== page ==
Projector Reviews

Optoma EP1690 Projector Review – Image Quality

The Optoma EP1690 Widescreen DLP Projector

The Optoma EP1690 Widescreen DLP Projector is extremely flexible. It is suitable as a business projector, and will definitely work for many, as bright home theater projector

As a result, we will look at this Optoma projector separately for these two potential types of use, focusing first on its performance as a business projector. However, information relating to home use will be found under Projector Brightness, etc.

Optoma EP1690 Projector - Brightness

I should say first, that the EP1690 I reviewed came from a dealer, a brand new, unopened projector. This differs from some of the review units that I get directly from manufacturers, which are as often as not, hand picked and tested projectors – “golden units”, that are sent out to reviewers. Units that tend to perform a little better than the average. As a result of getting this from a dealer, the performance of this EP1690 should be typical of what you would get if you buy one.

As many of you are aware, rarely does a projector (even those hand picked ones) produce as many lumens as the manufacturer claims, so it’s not surpising at all that the EP1690 did not equal the lumens claimed on the brochure. (Of the last 10 business projectors reviewed, only one beat the factory claim, and of the others, the typical projector measured in brightest mode, less than 80% of claim).

In the case of the Optoma EP1690, it performed fairly well, considering. In Bright mode, with lamp on full, Optoma claims 2500 lumens. Our measurements produced a lumen measurement of 1922 lumens – about 77% of claimed performance, and in that regard, typical. For this measurement, the Color Temp setting was 1, there was no difference in brightness regardless of which gamma mode was selected (film, video, graphics, PC).

Switching to ECO (low) power mode, which dims the lamp, the brightness dropped to 1476 lumens, a drop of about 23% which is also very typical.

The color temperature in this brightest mode produced a reading of 7642K (and 7839K in Eco-mode). This is cooler than used for movie watching, and 8000 is the general area where most business projectors measure, as the projector lamps used today are cool – more bluish, less red content. Thus, around this color temperature (or slightly higher) is where a normal business projector will produce its brightest readings, and will perform as expected for Powerpoint presentation, spreadsheets, etc.

Switching out of Bright mode, into Cinema mode where a home theater user is likely to be, drops lumens significantly as expected. With color temp set to 0, we got a measurement of 7588K, still too cool for proper movie watching, but we recorded an impressive 1029 lumens.

At that point the projector was calibrated for video – targeting 6500K. Interestingly the lumen rating after all of this, was 513 lumens – almost identical to Optoma’s HD72, one of our Hot Product Award winning home theater projectors, (same box, same lens, etc.)

Translated, in its best possible setup for movie watching the brightness of the EP1690 is not any brighter than the HD72, but if you really need plenty of extra lumens to fight ambient light, the EP1690 has the extra horsepower to make a real difference in your room.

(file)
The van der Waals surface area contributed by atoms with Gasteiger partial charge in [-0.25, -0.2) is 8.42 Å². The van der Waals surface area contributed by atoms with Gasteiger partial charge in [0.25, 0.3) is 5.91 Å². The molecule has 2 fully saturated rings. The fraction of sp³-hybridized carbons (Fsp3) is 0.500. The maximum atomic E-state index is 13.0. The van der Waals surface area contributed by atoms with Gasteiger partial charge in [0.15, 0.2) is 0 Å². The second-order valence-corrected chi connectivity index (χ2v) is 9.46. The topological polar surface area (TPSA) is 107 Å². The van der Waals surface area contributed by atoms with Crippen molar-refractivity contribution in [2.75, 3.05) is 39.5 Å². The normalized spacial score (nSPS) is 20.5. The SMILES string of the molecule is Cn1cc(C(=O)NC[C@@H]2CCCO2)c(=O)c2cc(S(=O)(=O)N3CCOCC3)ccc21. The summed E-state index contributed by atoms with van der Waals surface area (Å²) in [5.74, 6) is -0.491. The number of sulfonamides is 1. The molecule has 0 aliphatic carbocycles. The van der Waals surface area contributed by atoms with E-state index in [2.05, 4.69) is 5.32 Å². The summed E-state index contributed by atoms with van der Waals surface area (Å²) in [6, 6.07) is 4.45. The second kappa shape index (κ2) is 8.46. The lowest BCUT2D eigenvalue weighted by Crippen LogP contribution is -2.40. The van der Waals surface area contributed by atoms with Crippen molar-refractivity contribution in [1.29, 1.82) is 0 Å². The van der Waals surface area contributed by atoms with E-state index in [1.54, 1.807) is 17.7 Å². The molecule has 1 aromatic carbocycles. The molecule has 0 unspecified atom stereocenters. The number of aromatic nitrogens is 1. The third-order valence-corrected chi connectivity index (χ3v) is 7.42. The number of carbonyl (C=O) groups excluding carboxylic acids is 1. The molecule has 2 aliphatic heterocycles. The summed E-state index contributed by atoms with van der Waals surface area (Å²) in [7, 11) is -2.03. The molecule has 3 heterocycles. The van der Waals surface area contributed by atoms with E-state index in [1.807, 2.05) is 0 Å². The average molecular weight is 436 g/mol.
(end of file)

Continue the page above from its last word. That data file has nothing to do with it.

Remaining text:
Optoma EP1690 - Color Accuracy

he primary concern with DLP business projectors is how well they produce bright reds, and bright yellows. For years this has been a huge problem for DLP projectors, with bright reds coming out, most typically, as inky dark reds – wine colored. Yellows traditionally come out with some green, and have a mustardy look (like a deli mustard). Recently I have seen improvement in a number of newer DLP projectors, including Dell’s 2400MP, and our very recent review of a direct competitor of the EP1690, the Mitsubishi HD4000 widescreen.

The Optoma even in brightest mode did a pretty good job on both reds and yellows, a little dark on reds, and definitely a little yellowish green on bright yellows. Moving into less bright modes, the reds brightened up nicely, and yellows improved as well, although I never did see a really excellent pure yellow (no surprise).

Overall the EP1690’s color handling in brightest mode should be more than acceptable for almost all users. The exception will be those that require near perfect color for color matching purposes. (Perhaps you need a perfect red to match your company’s logo, or perhaps you are doing architectural renderings or some other application where exact color is essential. Blues and greens, I should note, were, as expected, just fine.

I better point out that one of the modes is sRGB – rarely used by anyone but designed for color matching. I did not test this mode, but it should produce the best overall color, but it will also be one of the least bright settings, and it presumes your source is sRGB calibrated.

Comment: If you need lots of lumens and near perfect color accuracy, most often, LCD projectors are the way to go.

For those interested: Here is the calibration results for video. I mentioned above, under Projector Brightness that we calibrated the projector in Cinema mode for best video color. The adjustments we made to the Gain and Bias (contrast).

Red,Green and Blue Settings

Gain R=3G=1(or 0)B=-2
Bias R=0G=-1B=-2

Cinema mode temperatures

100 IRE (white) 6775K
80 IRE (light gray) 6587K
50 IRE (neutral gray) 6458K
30 IRE (dark gray) 6330K

Overall that’s very good (far better than most home theater projectors do, out of the box). I don’t doubt that a more careful calibration could further tighten up the numbers around 6500K.